This is how you get help!Tina calls „147 Rat auf Draht“

Tina ruft bei „147 Rat auf Draht“ an

Tina ran away from home because her father was drunk and assaulted her mother. Now she is calling „147 Rat auf Draht“.

The background

Tina, 14 years old, ran away from home two days ago because her father was drunk and assaulted her mother for the first time. When her mother refused to leave the home with Tina, she left on her own. She was fed up having to watch her father flip out. She and her mother lived in permanent fear that he would hit them. And then it happened.

Tina was able initially to stay with her friend Susanne. But then Susanne’s mother discovered that Tina had run away from home. She told her that she would have to leave, although it was already 11 p.m. Tina and Susanne left the house together. Tina called 147 Rat auf Draht from a nearby public telephone.

The call

Hallo, is that Rat auf Draht?

Yes, this is Rat auf Draht. How can I help you?

I’ve run away from home and don’t know where to go.

How old are you?

I’m fourteen and my name is Tina. My friend Susanne is with me. She’s also fourteen.

Hello Tina. Hello Susanne. Has Susanne also run away?

Yes. She doesn’t want to leave me on my own. Her mother threw me out after I’d spent two nights there.

And where are you now?

On a street corner.

And you don’t want to go home?

Definitely not! I’m not going home! I’d rather stay out on the street!

OK, but hold on, Tina, no one will force you to go home before finding out what’s going on. We’d be pleased to help you.

Will you call my parents?

No, don’t worry. We won’t do anything without your permission. We definitely won’t call your parents. Don’t worry. First we’ll talk and try to help you. That way we can find out how you are and what you want so that we can get an idea of how we can help you. If you like, we can arrange for you to stay at the crisis centre for tonight.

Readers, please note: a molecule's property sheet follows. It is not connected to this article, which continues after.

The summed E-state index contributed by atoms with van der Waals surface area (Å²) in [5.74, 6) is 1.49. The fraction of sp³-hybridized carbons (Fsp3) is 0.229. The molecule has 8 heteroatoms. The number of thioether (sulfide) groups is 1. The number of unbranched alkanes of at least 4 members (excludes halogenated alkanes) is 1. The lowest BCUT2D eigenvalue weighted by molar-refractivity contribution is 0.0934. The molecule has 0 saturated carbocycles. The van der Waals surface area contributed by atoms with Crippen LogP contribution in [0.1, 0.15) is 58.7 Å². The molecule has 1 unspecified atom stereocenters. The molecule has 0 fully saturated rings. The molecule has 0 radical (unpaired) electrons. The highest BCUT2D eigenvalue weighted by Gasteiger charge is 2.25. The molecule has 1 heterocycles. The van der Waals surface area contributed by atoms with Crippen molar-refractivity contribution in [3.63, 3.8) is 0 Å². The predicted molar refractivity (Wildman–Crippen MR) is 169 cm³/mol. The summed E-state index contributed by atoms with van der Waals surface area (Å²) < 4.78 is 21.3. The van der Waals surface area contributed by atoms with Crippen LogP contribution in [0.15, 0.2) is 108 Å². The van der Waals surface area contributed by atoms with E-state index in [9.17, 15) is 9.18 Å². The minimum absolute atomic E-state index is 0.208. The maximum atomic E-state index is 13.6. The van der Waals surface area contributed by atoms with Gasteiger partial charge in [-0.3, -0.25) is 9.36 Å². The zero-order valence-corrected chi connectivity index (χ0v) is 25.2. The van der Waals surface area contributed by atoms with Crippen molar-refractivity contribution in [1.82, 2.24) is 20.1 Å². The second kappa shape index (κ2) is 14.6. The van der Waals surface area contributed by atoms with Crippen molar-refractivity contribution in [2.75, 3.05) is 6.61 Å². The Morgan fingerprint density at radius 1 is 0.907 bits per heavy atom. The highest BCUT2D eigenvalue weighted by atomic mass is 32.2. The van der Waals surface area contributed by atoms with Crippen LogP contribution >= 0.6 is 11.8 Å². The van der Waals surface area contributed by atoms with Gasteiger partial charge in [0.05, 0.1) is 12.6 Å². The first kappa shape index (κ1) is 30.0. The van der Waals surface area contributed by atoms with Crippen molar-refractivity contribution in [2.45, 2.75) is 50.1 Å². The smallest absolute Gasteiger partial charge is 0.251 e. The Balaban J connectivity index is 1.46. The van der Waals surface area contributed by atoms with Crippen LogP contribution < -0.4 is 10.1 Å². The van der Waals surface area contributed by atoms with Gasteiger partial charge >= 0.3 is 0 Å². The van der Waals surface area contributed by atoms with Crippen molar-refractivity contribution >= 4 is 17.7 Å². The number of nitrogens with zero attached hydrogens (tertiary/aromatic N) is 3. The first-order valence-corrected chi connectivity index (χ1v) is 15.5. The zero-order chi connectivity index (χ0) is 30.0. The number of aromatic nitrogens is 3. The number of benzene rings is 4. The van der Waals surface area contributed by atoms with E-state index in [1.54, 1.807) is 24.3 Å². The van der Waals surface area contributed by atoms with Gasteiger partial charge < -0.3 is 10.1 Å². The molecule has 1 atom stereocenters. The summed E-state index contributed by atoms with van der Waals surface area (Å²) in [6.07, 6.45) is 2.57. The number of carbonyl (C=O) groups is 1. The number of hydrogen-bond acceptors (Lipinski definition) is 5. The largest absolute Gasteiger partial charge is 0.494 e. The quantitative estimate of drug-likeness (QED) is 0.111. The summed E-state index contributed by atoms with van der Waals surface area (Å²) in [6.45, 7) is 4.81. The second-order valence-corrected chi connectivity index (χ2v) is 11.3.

What’s a crisis centre?

It’s a place where you can sleep and where you can talk about your problems. You can spend the night there with your friend. And tomorrow we’ll call again and arrange a meeting. Is that OK for you?

Yes, but how will we get to the crisis centre?

Stay on the line and I’ll call them, then we can all talk together and settle where you can go, whether there’s room and what to do next. OK?

Yes, that’s great. OK.

This happened later: Meeting in the crisis centre

Susanne and Tina are passed on to the crisis centre by the counsellor on 147 Rat auf Draht. They are taken in there for the night. Susanne only left home because she didn’t want to leave her friend alone. Now she wants to go back home. Her mother is relieved and picks her up.

Tina stays in the crisis centre. She doesn’t want to go home under any circumstances unless something changes, and she doesn’t want to see or talk to her parents anymore tonight. Because it’s so late and Tina is exhausted, the staff at the crisis centre agree. Next day Tina opens up to the counsellor on 147 Rat auf Draht and explains in tears how often she has had to put up with her father’s aggressive outbursts. After he had hit her mother for the first time, she realised that the boundary had now been finally crossed. That’s why she’d run away two days earlier.

She believes that her mother would be willing to try to improve the situation at home. She can’t imagine that her father would stop drinking and control his aggression, but she would welcome it if he could. With Tina’s permission, her mother is called and the Jugendamt informed. Tina’s mother has been very worried about her. She admits that her husband can’t always control his anger and says that she hopes very much that Tina will come back home again soon. The father can be heard in the background and appears no longer to be quite sober.

All subsequent steps are coordinated the next day with the Jugendamt. Until it is decided how she can be helped, Tina remains in a safe place with people who will protect her.